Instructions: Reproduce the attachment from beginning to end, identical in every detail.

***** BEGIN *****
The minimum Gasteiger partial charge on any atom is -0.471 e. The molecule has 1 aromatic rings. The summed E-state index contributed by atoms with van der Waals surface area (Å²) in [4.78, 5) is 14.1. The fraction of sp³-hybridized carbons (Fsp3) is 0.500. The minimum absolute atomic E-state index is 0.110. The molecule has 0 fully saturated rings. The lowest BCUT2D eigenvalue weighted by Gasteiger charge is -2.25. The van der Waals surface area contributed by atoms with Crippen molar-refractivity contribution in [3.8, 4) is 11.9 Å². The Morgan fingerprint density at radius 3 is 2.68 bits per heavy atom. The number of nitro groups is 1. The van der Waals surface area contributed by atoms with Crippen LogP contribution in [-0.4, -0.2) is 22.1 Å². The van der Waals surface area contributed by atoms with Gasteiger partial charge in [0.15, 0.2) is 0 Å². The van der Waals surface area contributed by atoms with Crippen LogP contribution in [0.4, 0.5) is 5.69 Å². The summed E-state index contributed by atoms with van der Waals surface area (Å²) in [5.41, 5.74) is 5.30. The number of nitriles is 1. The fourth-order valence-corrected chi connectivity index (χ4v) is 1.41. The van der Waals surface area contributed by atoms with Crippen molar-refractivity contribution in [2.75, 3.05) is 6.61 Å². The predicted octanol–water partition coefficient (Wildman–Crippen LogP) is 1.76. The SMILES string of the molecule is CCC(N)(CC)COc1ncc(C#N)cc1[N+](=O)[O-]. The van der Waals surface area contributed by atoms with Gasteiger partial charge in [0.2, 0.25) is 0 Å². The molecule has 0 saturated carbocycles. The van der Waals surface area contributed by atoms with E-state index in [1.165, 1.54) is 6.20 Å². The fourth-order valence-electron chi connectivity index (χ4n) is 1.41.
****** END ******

The minimum Gasteiger partial charge on any atom is -0.471 e. The molecule has 1 aromatic rings. The summed E-state index contributed by atoms with van der Waals surface area (Å²) in [4.78, 5) is 14.1. The fraction of sp³-hybridized carbons (Fsp3) is 0.500. The minimum absolute atomic E-state index is 0.110. The molecule has 0 fully saturated rings. The lowest BCUT2D eigenvalue weighted by Gasteiger charge is -2.25. The van der Waals surface area contributed by atoms with Crippen molar-refractivity contribution in [3.8, 4) is 11.9 Å². The Morgan fingerprint density at radius 3 is 2.68 bits per heavy atom. The number of nitro groups is 1. The van der Waals surface area contributed by atoms with Crippen LogP contribution in [-0.4, -0.2) is 22.1 Å². The van der Waals surface area contributed by atoms with Gasteiger partial charge in [0.15, 0.2) is 0 Å². The van der Waals surface area contributed by atoms with Crippen LogP contribution in [0.4, 0.5) is 5.69 Å². The summed E-state index contributed by atoms with van der Waals surface area (Å²) in [5.41, 5.74) is 5.30. The number of nitriles is 1. The fourth-order valence-corrected chi connectivity index (χ4v) is 1.41. The van der Waals surface area contributed by atoms with Crippen molar-refractivity contribution in [2.75, 3.05) is 6.61 Å². The predicted octanol–water partition coefficient (Wildman–Crippen LogP) is 1.76. The SMILES string of the molecule is CCC(N)(CC)COc1ncc(C#N)cc1[N+](=O)[O-]. The van der Waals surface area contributed by atoms with Gasteiger partial charge in [0.2, 0.25) is 0 Å². The molecule has 0 saturated carbocycles. The van der Waals surface area contributed by atoms with E-state index in [1.165, 1.54) is 6.20 Å². The fourth-order valence-electron chi connectivity index (χ4n) is 1.41.